Pastor Dave  

Students of change


George Barna, a leading researcher, author and sociologist, said in his book Futurecast, “There are three kinds of people when it comes to the future: those who watch what happens, those who will make it happen, and those who wondered what happened.” I think that we all fit into each category at different times in our lives. I am attempting to live most of my life in the second category.

An ancient Proverb tells us that “change is the only constant” (ThinkExist.com). I find the fact that the ancients were dealing with the same challenge of change comforting. Anthony J D’Angelo, writing in The College Blue Book, provides a post-modern twist to the Proverb: he said, “Become a student of change. It is the only thing that will remain constant.”

That statement sums up the tension most of us live with every day. I struggle with change as much as the next guy. In a world where information is doubling every two years, grasping the nuances and shifts occurring all around has become a massive psychological and emotional undertaking. I can understand why the retro movement – going back to nature, simplifying life, and downsizing – is gaining traction in our society.

My personality, according to the insights of the DISC profile, describes me as one who welcomes change but in small increments. My political inclination is “big C” conservative. My religious upbringing taught me to be cautious of change. Change is going to happen, but we all know that not all change is positive. It must be discerned and weighed because even changes for the better are accompanied with drawbacks and discomforts.

Winston Churchill stated, “There is nothing wrong with change, if is in the right direction.” Therein lays the snag. Who determines whether or not a change is “in the right direction?” Politicians? Supreme Court Justices? Educators? Entertainers? Ministers? Sub-culture organizations?

If the grid for determining changes and whether they are beneficial to society or not is based upon opinion, we are in trouble. Everyone – especially in this generation – has an opinion, and some groups have been very effective in amassing influence and dominating the majority with a minority opinion.

We are all handicapped by inexperience when it comes to evaluating the impact of change. None of us have the luxury to know whether or not change adopted today will be ultimately beneficial five years from now based upon opinion. We have to be able to look inside ourselves as well as back to the lessons of history to be able to look forward. We need context. We need more than polls. We need a moral grid to be able to assess impact.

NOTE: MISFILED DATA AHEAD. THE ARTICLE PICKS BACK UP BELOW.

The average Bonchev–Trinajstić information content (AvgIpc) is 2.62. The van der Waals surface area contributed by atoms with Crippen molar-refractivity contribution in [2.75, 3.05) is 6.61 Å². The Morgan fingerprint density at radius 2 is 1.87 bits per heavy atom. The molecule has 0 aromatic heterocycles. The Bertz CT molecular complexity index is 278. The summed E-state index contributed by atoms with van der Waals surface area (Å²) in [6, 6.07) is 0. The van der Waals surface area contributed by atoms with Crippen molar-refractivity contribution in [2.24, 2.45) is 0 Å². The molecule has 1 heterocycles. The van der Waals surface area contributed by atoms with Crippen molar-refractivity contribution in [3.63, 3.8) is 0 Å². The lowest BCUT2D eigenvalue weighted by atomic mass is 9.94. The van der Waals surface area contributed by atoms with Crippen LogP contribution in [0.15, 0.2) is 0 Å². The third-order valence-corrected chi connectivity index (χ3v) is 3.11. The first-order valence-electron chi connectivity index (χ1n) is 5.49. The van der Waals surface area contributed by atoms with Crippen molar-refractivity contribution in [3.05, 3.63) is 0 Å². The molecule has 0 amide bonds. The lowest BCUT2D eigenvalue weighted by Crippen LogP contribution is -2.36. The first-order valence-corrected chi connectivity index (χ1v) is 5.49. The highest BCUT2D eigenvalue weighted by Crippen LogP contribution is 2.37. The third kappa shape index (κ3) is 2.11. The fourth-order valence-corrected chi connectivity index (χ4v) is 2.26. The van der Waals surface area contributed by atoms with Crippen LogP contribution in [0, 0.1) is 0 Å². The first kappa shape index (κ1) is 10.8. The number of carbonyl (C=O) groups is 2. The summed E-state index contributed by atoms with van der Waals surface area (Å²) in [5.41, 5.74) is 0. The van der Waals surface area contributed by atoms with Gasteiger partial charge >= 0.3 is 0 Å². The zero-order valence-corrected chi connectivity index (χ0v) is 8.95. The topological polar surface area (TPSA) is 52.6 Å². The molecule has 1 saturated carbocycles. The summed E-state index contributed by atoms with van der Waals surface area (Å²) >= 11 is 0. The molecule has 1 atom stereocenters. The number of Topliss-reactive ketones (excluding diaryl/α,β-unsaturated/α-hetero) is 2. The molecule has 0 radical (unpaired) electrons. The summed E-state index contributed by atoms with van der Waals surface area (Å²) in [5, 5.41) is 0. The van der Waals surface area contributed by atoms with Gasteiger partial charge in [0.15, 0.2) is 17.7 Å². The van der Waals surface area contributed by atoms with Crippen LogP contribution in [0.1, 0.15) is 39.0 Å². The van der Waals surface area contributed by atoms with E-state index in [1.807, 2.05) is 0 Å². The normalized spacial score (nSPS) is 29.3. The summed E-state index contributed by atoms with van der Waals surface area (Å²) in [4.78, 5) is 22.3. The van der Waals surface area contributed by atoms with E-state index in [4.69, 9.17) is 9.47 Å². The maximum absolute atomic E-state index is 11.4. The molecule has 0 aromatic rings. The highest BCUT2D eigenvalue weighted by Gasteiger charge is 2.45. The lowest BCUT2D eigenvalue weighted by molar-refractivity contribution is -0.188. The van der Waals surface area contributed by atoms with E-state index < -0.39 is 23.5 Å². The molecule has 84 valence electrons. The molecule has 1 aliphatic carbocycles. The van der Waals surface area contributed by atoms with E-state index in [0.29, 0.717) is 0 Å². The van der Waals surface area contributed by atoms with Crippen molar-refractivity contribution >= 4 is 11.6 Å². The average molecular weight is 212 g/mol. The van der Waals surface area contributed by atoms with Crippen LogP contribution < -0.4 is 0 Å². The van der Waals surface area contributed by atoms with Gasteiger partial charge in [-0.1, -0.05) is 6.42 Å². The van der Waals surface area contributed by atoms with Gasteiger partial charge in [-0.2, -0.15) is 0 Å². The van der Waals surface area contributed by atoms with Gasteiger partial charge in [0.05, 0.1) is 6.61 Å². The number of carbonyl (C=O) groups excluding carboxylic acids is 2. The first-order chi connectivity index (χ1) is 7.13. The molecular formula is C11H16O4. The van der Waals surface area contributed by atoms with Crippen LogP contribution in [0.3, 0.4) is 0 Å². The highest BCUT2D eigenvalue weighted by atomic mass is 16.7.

I know that if we do not define and determine change, change will define and create us. Whether we like it or not, change welcomed by a group of people builds a critical mass of influence on the rest of us – what some call peer pressure – and “the many” become controlled by the changes that “the few” adopt.

One Proverb states: “Life is change. Growth is optional. Choose wisely.” Change needs to be challenged before it is chosen. If we are not careful and circumspect about the changes being proposed for the culture we live in, we will soon join the ranks of the irrelevant and walk with those who wonder what happened rather than those who make things happen.

Maria Robinson said, “Nobody can go back and start a new beginning, but anyone can start today and make a new ending.” We cannot change the past, but we can keep our heads up about the now, and start today on creating a new ending.

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About the Author

Dr. David Kalamen is founder and lead pastor of Kelowna Christian Center (KCC). Married to Carleen for 35 years, they and their family, all living and working in Kelowna, have together been ministering to the people of this region for over 25 years. David cares deeply about the citizens of Kelowna and the state of the city, causing him to develop the Houses of Mercy program to help build compassionate community.

His column "Oh! Canada!" reflects his love for the Canadian people and this nation, and brings a refreshing perspective to local and national issues of common concern.

David has spoken at national and international conferences that have dealt with a wide range of leadership issues touching Christianity, politics, social justice, mercy missions and business. That call has taken him to over 20 nations. He has served on the General Council of the Evangelical Fellowship of Canada, and is presently a faculty member of the Wagner Leadership Institute. David has authored a book, Life Purpose that has sold broadly throughout Canada.

If you want to contact Pastor Kalamen about this week's column please e-mail [email protected], call (250) 762-9559, or write to KCC at 905 Badke Road, Kelowna, V1X 5Z5.

Useful websites are:
Kelowna Christian Center: www.kcc.net
Heritage Christian School: www.heritagechristian.ca
Heritage Christian Online: www.onlineschool.ca
Global Ministry Training Center: www.gmtc.ca

The views expressed are strictly those of the author and not necessarily those of Castanet. Castanet does not warrant the contents.

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